"A PIG IN A POKE": A phrase which dates back to the Middle Ages, was intended as a warning to those who were naive or overly trusting. Since merchants at the farmers’ markets of 14th century Europe varied in their honesty, a smart shopper would be careful to check the poke (a burlap type bag) that was handed to him to be sure that it actually contained what he had been promised. Such caution was especially important in the case of “big ticket” purchases such as a live suckling pig, because unscrupulous merchants were not above handing the unwary purchaser a poke containing a stray cat instead of a valuable pig. The phrase “don’t buy a pig in a poke” — originally purely practical advice for 14th century shoppers — eventually came to be used as a warning applicable to any situation in which one is asked to accept something on faith and without demanding details. Picture a smiling used car salesman. (That's why you hear the term "Show me the CarFax" today). In short, we are cautioned not to take the word of a stranger at face value. If there is truly an intent to deceive, the individual who insists on seeing for himself, might inadvertently reveal the truth, and "let the cat out of the bag", whereby others would then learn the truth as well.


In separate interviews Sunday September 16th, Mitt Romney and Paul Ryan refused to identify which tax loopholes they would close in order to pay for their large tax cuts.

On NBC’s “Meet The Press,” Romney dodged multiple questions about which deductions or credits he’d target, saying only that he’ll get rid of “some of the loopholes and deductions at the high end” while seeking to “lower the burden on middle income people.”

Pressed for one specific example, Romney replied, “Well, the specifics are these which is those principles I described are the heart of my policy.”

On ABC’s “This Week,” Ryan also fended off multiple questions about whether the Romney-Ryan tax plan should be taken seriously given its lack of details on which loopholes they would close.

“Mitt Romney and I, based on our experience, think the best way to do this is to show the framework, show the outlines of these plans, and then to work with Congress to do this. That’s how you get things done,” he said.

The Romney-Ryan plan would cut taxes beneath existing Bush-era levels, with benefits disproportionately for high earners, at a cost of roughly $5 trillion. They have vowed that the breaks would be revenue-neutral by way of closing tax credits and deductions but have persisted in their refusal to specify which ones, other than promising that the changes wouldn’t target middle class Americans.

A large chunk of the over $1 trillion in annual federal tax credits and deductions — including for home mortgage interest and employer-based health care — benefit middle class Americans. Other perks, like preferential tax treatment of capital gains and dividends, are strongly supported by Republicans, including Romney.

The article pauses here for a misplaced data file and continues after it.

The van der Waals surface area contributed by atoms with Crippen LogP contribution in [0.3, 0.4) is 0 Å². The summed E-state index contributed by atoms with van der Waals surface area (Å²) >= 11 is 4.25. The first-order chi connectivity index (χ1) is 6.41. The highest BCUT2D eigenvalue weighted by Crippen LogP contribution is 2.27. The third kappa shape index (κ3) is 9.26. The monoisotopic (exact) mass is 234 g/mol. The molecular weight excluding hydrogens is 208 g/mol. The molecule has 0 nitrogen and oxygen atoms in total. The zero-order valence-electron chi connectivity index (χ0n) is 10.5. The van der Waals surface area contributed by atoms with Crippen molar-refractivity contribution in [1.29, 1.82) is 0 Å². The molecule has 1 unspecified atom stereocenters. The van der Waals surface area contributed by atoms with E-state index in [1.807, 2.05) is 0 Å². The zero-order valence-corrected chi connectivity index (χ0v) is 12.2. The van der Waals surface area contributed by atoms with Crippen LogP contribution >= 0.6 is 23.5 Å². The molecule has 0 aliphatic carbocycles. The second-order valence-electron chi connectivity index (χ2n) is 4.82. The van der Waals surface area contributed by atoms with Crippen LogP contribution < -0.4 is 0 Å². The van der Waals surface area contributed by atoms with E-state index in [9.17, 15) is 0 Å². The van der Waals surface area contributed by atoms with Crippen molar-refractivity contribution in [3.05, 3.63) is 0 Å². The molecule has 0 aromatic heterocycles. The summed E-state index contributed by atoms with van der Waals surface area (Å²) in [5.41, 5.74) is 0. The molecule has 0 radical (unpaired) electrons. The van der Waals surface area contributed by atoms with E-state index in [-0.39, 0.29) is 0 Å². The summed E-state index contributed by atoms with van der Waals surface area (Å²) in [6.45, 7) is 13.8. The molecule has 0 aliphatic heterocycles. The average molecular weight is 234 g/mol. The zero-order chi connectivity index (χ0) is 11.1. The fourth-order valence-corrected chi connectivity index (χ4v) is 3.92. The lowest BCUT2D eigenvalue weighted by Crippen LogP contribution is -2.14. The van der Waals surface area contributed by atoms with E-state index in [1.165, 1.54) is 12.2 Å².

At the Democratic convention, Bill Clinton called the Romney tax plan mathematically unsound. In order to meet his targets, the former president said, Romney will “have to eliminate so many deductions, like the ones for home mortgages and charitable giving, that middle-class families will see their tax bills go up.” Otherwise, he said, “they’ll have to cut so much spending that they’ll obliterate the budget for the national parks, for ensuring clean air, clean water, safe food, safe air travel.”

Romney and Ryan have been pounded by Democrats for the hazy details of their tax agenda. On Sunday, Ryan said it’s not a “secret plan” even as he declined to offer details.

Pressed repeatedly on “Meet The Press” how he would make the numbers add up, Romney didn’t take the bait, instead saying voters should trust him.

“I’ve had the experience of being a governor,” he said. “I’ve demonstrated that I have the capacity to balance budgets.”


John Barrett, who was mayor of the city of North Adams during Romney's governorship, described him as "a governor who just ignored us, who didn't want our effort," saying he never met with mayors or sought their input. "He believed that a PowerPoint presentation would solve all our problems," Barrett said.

"A lot of governors come in offering to change the political culture.....But he wasn't here long enough, he didn't put enough effort into it. Perhaps because of his outsider mien, Romney enjoyed notably chilly relationships with legislators and local officials, who found him distant and somewhat disengaged.

By his third year in office, it was apparent Romney's priorities lay elsewhere. He turned against abortion rights and took stands against stem-cell research and gay marriage, and began turning up in states like Iowa, New Hampshire and South Carolina. In those appearances, he frequently made jokes at the expense of his own state as he tried to win favor with conservatives. By the end of his governorship, his approval rating had declined to a dismal 39 percent.

The size of government -- both state spending and the number of government jobs -- actually grew on Romney's watch, and he avoided raising taxes largely by raising fees, on such things as vehicle registration and marriage licenses, instead. And while Romney did balance the budget for his final year in office, he left his successor with a $1 billion structural deficit.